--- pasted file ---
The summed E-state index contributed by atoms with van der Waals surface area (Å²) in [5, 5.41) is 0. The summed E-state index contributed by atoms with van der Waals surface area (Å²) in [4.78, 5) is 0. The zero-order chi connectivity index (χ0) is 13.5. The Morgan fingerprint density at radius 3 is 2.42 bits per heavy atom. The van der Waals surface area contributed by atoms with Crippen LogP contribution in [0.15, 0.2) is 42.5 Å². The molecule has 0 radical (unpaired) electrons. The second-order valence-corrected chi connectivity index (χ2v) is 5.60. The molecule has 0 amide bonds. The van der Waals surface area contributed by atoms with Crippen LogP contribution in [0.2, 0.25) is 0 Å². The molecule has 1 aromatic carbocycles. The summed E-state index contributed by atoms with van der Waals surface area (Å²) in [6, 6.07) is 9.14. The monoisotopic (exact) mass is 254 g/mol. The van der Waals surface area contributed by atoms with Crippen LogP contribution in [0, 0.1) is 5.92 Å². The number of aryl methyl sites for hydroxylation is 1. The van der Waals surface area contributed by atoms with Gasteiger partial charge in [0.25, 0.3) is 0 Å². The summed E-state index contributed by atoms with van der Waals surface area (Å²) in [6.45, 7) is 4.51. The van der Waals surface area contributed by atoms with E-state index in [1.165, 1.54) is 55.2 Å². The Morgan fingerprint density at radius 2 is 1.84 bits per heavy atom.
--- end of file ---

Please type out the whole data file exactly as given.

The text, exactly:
The summed E-state index contributed by atoms with van der Waals surface area (Å²) in [5, 5.41) is 0. The summed E-state index contributed by atoms with van der Waals surface area (Å²) in [4.78, 5) is 0. The zero-order chi connectivity index (χ0) is 13.5. The Morgan fingerprint density at radius 3 is 2.42 bits per heavy atom. The van der Waals surface area contributed by atoms with Crippen LogP contribution in [0.15, 0.2) is 42.5 Å². The molecule has 0 radical (unpaired) electrons. The second-order valence-corrected chi connectivity index (χ2v) is 5.60. The molecule has 0 amide bonds. The van der Waals surface area contributed by atoms with Crippen LogP contribution in [0.2, 0.25) is 0 Å². The molecule has 1 aromatic carbocycles. The summed E-state index contributed by atoms with van der Waals surface area (Å²) in [6, 6.07) is 9.14. The monoisotopic (exact) mass is 254 g/mol. The van der Waals surface area contributed by atoms with Crippen LogP contribution in [0, 0.1) is 5.92 Å². The number of aryl methyl sites for hydroxylation is 1. The van der Waals surface area contributed by atoms with Gasteiger partial charge in [0.25, 0.3) is 0 Å². The summed E-state index contributed by atoms with van der Waals surface area (Å²) in [6.45, 7) is 4.51. The van der Waals surface area contributed by atoms with E-state index in [1.165, 1.54) is 55.2 Å². The Morgan fingerprint density at radius 2 is 1.84 bits per heavy atom.